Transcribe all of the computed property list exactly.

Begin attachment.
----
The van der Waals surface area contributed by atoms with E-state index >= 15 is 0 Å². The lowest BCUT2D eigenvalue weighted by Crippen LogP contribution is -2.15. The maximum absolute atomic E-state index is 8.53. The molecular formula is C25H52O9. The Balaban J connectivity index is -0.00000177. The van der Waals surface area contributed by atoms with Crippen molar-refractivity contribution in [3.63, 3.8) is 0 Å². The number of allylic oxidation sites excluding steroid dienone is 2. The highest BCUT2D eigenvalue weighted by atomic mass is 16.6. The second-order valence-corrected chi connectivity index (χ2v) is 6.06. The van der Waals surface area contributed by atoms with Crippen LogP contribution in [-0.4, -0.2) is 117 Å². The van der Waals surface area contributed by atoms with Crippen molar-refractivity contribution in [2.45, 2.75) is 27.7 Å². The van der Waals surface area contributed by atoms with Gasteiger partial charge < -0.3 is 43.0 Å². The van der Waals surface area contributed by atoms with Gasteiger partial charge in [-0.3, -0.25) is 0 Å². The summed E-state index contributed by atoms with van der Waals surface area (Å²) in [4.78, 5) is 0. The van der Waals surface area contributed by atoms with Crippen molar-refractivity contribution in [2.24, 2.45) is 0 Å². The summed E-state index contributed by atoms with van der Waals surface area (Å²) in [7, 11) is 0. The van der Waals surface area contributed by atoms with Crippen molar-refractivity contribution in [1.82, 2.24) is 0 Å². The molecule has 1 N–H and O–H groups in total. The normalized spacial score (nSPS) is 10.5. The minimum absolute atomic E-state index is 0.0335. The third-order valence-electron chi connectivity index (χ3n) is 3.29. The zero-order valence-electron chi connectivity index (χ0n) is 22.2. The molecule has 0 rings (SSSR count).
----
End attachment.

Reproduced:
The van der Waals surface area contributed by atoms with E-state index >= 15 is 0 Å². The lowest BCUT2D eigenvalue weighted by Crippen LogP contribution is -2.15. The maximum absolute atomic E-state index is 8.53. The molecular formula is C25H52O9. The Balaban J connectivity index is -0.00000177. The van der Waals surface area contributed by atoms with Crippen molar-refractivity contribution in [3.63, 3.8) is 0 Å². The number of allylic oxidation sites excluding steroid dienone is 2. The highest BCUT2D eigenvalue weighted by atomic mass is 16.6. The second-order valence-corrected chi connectivity index (χ2v) is 6.06. The van der Waals surface area contributed by atoms with Crippen LogP contribution in [-0.4, -0.2) is 117 Å². The van der Waals surface area contributed by atoms with Crippen molar-refractivity contribution in [2.45, 2.75) is 27.7 Å². The van der Waals surface area contributed by atoms with Gasteiger partial charge < -0.3 is 43.0 Å². The van der Waals surface area contributed by atoms with Gasteiger partial charge in [-0.3, -0.25) is 0 Å². The summed E-state index contributed by atoms with van der Waals surface area (Å²) in [4.78, 5) is 0. The van der Waals surface area contributed by atoms with Crippen molar-refractivity contribution in [2.24, 2.45) is 0 Å². The summed E-state index contributed by atoms with van der Waals surface area (Å²) in [7, 11) is 0. The van der Waals surface area contributed by atoms with Crippen molar-refractivity contribution in [1.82, 2.24) is 0 Å². The molecule has 1 N–H and O–H groups in total. The normalized spacial score (nSPS) is 10.5. The minimum absolute atomic E-state index is 0.0335. The third-order valence-electron chi connectivity index (χ3n) is 3.29. The zero-order valence-electron chi connectivity index (χ0n) is 22.2. The molecule has 0 rings (SSSR count).